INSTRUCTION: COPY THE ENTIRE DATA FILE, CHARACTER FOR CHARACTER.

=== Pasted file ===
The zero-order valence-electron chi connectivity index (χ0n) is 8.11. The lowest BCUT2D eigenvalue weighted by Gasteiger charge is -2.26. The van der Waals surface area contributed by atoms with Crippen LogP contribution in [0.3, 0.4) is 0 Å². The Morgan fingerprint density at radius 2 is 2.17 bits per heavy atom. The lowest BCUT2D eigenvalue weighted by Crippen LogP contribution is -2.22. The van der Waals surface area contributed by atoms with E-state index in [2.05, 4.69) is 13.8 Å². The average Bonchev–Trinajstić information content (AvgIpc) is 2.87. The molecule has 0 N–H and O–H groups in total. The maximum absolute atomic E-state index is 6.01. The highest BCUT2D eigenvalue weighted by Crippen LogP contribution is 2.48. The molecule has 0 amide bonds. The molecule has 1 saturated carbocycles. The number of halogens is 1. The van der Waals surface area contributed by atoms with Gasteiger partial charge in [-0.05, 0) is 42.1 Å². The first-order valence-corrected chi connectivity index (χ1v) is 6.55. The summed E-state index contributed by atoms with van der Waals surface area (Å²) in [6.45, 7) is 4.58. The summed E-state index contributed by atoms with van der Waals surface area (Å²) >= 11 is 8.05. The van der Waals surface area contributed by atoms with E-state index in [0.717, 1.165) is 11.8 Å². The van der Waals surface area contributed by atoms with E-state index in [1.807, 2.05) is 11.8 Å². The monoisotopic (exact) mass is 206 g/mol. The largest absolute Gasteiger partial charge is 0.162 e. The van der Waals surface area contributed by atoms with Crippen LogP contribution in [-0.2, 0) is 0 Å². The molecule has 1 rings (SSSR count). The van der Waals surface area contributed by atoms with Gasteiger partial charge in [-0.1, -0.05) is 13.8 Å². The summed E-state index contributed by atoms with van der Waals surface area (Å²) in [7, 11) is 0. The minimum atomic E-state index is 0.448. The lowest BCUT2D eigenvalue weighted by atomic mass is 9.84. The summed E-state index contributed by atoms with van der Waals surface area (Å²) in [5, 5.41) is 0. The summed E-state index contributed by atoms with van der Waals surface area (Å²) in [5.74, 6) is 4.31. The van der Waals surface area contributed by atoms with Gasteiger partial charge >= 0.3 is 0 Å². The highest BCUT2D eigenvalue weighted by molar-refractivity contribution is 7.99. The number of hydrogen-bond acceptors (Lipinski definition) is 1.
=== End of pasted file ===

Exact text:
The zero-order valence-electron chi connectivity index (χ0n) is 8.11. The lowest BCUT2D eigenvalue weighted by Gasteiger charge is -2.26. The van der Waals surface area contributed by atoms with Crippen LogP contribution in [0.3, 0.4) is 0 Å². The Morgan fingerprint density at radius 2 is 2.17 bits per heavy atom. The lowest BCUT2D eigenvalue weighted by Crippen LogP contribution is -2.22. The van der Waals surface area contributed by atoms with E-state index in [2.05, 4.69) is 13.8 Å². The average Bonchev–Trinajstić information content (AvgIpc) is 2.87. The molecule has 0 N–H and O–H groups in total. The maximum absolute atomic E-state index is 6.01. The highest BCUT2D eigenvalue weighted by Crippen LogP contribution is 2.48. The molecule has 0 amide bonds. The molecule has 1 saturated carbocycles. The number of halogens is 1. The van der Waals surface area contributed by atoms with Gasteiger partial charge in [-0.05, 0) is 42.1 Å². The first-order valence-corrected chi connectivity index (χ1v) is 6.55. The summed E-state index contributed by atoms with van der Waals surface area (Å²) in [6.45, 7) is 4.58. The summed E-state index contributed by atoms with van der Waals surface area (Å²) >= 11 is 8.05. The van der Waals surface area contributed by atoms with E-state index in [0.717, 1.165) is 11.8 Å². The van der Waals surface area contributed by atoms with E-state index in [1.807, 2.05) is 11.8 Å². The monoisotopic (exact) mass is 206 g/mol. The largest absolute Gasteiger partial charge is 0.162 e. The van der Waals surface area contributed by atoms with Crippen LogP contribution in [-0.2, 0) is 0 Å². The molecule has 1 rings (SSSR count). The van der Waals surface area contributed by atoms with Gasteiger partial charge in [-0.1, -0.05) is 13.8 Å². The summed E-state index contributed by atoms with van der Waals surface area (Å²) in [7, 11) is 0. The minimum atomic E-state index is 0.448. The lowest BCUT2D eigenvalue weighted by atomic mass is 9.84. The summed E-state index contributed by atoms with van der Waals surface area (Å²) in [5, 5.41) is 0. The summed E-state index contributed by atoms with van der Waals surface area (Å²) in [5.74, 6) is 4.31. The van der Waals surface area contributed by atoms with Gasteiger partial charge >= 0.3 is 0 Å². The highest BCUT2D eigenvalue weighted by molar-refractivity contribution is 7.99. The number of hydrogen-bond acceptors (Lipinski definition) is 1.